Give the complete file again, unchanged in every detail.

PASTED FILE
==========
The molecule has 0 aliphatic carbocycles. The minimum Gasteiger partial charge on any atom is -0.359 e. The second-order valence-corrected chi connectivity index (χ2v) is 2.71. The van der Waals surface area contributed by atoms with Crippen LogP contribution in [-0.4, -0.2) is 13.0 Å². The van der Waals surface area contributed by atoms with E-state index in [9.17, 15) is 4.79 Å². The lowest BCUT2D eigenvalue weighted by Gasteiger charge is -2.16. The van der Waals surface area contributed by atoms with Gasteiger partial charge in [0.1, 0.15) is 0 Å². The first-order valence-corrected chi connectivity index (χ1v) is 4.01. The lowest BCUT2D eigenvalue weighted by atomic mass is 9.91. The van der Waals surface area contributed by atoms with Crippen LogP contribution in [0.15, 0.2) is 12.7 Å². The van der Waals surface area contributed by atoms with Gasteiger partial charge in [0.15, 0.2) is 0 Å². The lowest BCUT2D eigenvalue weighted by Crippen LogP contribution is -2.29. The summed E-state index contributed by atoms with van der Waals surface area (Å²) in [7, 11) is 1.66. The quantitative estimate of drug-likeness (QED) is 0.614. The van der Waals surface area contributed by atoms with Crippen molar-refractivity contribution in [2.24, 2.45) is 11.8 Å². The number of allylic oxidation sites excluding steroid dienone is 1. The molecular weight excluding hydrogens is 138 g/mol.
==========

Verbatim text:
The molecule has 0 aliphatic carbocycles. The minimum Gasteiger partial charge on any atom is -0.359 e. The second-order valence-corrected chi connectivity index (χ2v) is 2.71. The van der Waals surface area contributed by atoms with Crippen LogP contribution in [-0.4, -0.2) is 13.0 Å². The van der Waals surface area contributed by atoms with E-state index in [9.17, 15) is 4.79 Å². The lowest BCUT2D eigenvalue weighted by Gasteiger charge is -2.16. The van der Waals surface area contributed by atoms with Gasteiger partial charge in [0.1, 0.15) is 0 Å². The first-order valence-corrected chi connectivity index (χ1v) is 4.01. The lowest BCUT2D eigenvalue weighted by atomic mass is 9.91. The van der Waals surface area contributed by atoms with Crippen LogP contribution in [0.15, 0.2) is 12.7 Å². The van der Waals surface area contributed by atoms with Gasteiger partial charge in [0.15, 0.2) is 0 Å². The lowest BCUT2D eigenvalue weighted by Crippen LogP contribution is -2.29. The summed E-state index contributed by atoms with van der Waals surface area (Å²) in [7, 11) is 1.66. The quantitative estimate of drug-likeness (QED) is 0.614. The van der Waals surface area contributed by atoms with Crippen molar-refractivity contribution in [2.24, 2.45) is 11.8 Å². The number of allylic oxidation sites excluding steroid dienone is 1. The molecular weight excluding hydrogens is 138 g/mol.